In the shipbuilding and construction industry we all need to speak the same language. We need to talk like Naval Architects. This is to ensure that everyone knows exactly what is talked about and referred to when working with technical documentation or when on the shipbuilding site.

The following terms should never be used to describe a ship:

  • The Aft end of ship is not called “the back”.
  • The Forward end of ship is not called “the front”.
  • The middle of ship is not called “the middle bit”.
  • What you stand on when on a ship is never called “a floor”.
  • Trim has absolute no relation to keeping fit.
  • Sheer is not “steep”.
  • A web frame is not accessible via the internet.
  • A stem is definitely not part of a flower.

The correct terms to use for what has been described in the list above are as follows:

  • The aft end of a ship is referred to as the stern.
  • The forward end of a ship is called the bow.
  • The middle of a ship is referred to as midships.
  • What you stand on when onboard a ship is called the deck.
  • Trim is the longitudinal attitude of a ship.
  • Sheer is used as the term to refer to the longitudinal curvature of a ship structure.
  • A web frame is a transverse side frame.
  • A stem is the centreline (CL) apex of a ship’s bow.

The terminology used to indicate direction onboard a ship is also important.  The following definitions are used to describe the general shipboard directions. Take note that the bow of the ship is the forward end of the ship while the stern is the aft end of the ship. The port side is the left side of a ship, indicated by a red light, while the right side of a ship is referred to as starboard, indicated by a green light.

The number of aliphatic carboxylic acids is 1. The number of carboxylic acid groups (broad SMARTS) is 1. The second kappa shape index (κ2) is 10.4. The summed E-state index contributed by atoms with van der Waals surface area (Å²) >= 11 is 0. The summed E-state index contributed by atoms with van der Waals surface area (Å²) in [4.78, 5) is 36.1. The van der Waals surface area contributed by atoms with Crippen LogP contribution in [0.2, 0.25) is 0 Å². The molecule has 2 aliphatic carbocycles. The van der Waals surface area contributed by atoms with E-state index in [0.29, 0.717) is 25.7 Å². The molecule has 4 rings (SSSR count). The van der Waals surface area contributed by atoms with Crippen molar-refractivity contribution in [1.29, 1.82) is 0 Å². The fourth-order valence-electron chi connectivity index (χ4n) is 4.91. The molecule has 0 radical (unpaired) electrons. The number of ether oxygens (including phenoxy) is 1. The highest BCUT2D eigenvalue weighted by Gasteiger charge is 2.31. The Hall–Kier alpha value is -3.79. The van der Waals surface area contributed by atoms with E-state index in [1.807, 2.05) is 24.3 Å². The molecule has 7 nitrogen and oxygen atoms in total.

General Hull Terminology

Forward Perpendicular: a vertical line extending from the point at which the stem of the vessel is intersected by the design load waterline on the profile view.

Aft Perpendicular: A line drawn perpendicularly to the design load waterline through the after side of the rudder post or through the axis of the rudder stock.

Freeboard: Freeboard is defined as vertical distance measured at the ship’s side between the summer load line (or service draft) and the freeboard deck. The freeboard deck is normally the uppermost complete deck exposed to weather and sea, which has permanent means of closing all openings, and below which all openings in the ship’s side have watertight closing.

Draft: Measured from the base line to the summer load line at the midship section.

Keel: The lengthwise steel structure along the base of a ship, supporting the framework of the whole and in some vessels extended downwards as a ridge to increase vessel stability.

Skeg: It is a tapering or projecting after section of a vessel’s keel.

LBP or LPP: The distance between the AP and FP.

LOA: The total overall length of the vessel parallel to the design water line of the ship.

Sheer: Sheer is defined as Curvature of decks in the longitudinal direction. Measured as the height of deck at side at any point above the height of deck at side amidships.

Depth: The vertical distance from the freeboard deck to the baseline of the vessel.

Turn of Bilge: The part of the bottom of a ship where the relatively flat shape begins curving up to form the topsides.

Beam: The overall width of the ship measured at the widest point of the nominal waterline.

Flare: Flare is the angle at which a ship’s hull plate departs from the vertical in an outward direction with increasing height.

Rake: A rake is an angle of slope measured from horizontal, or from a vertical line 90° perpendicular to horizontal. Stem Rake refers to the sloped angel of the stem.

Ordinary Transverse Frames and Web Frame

Longitudinal View

Longitudinal Stiffeners

Transverse Frame Stiffening

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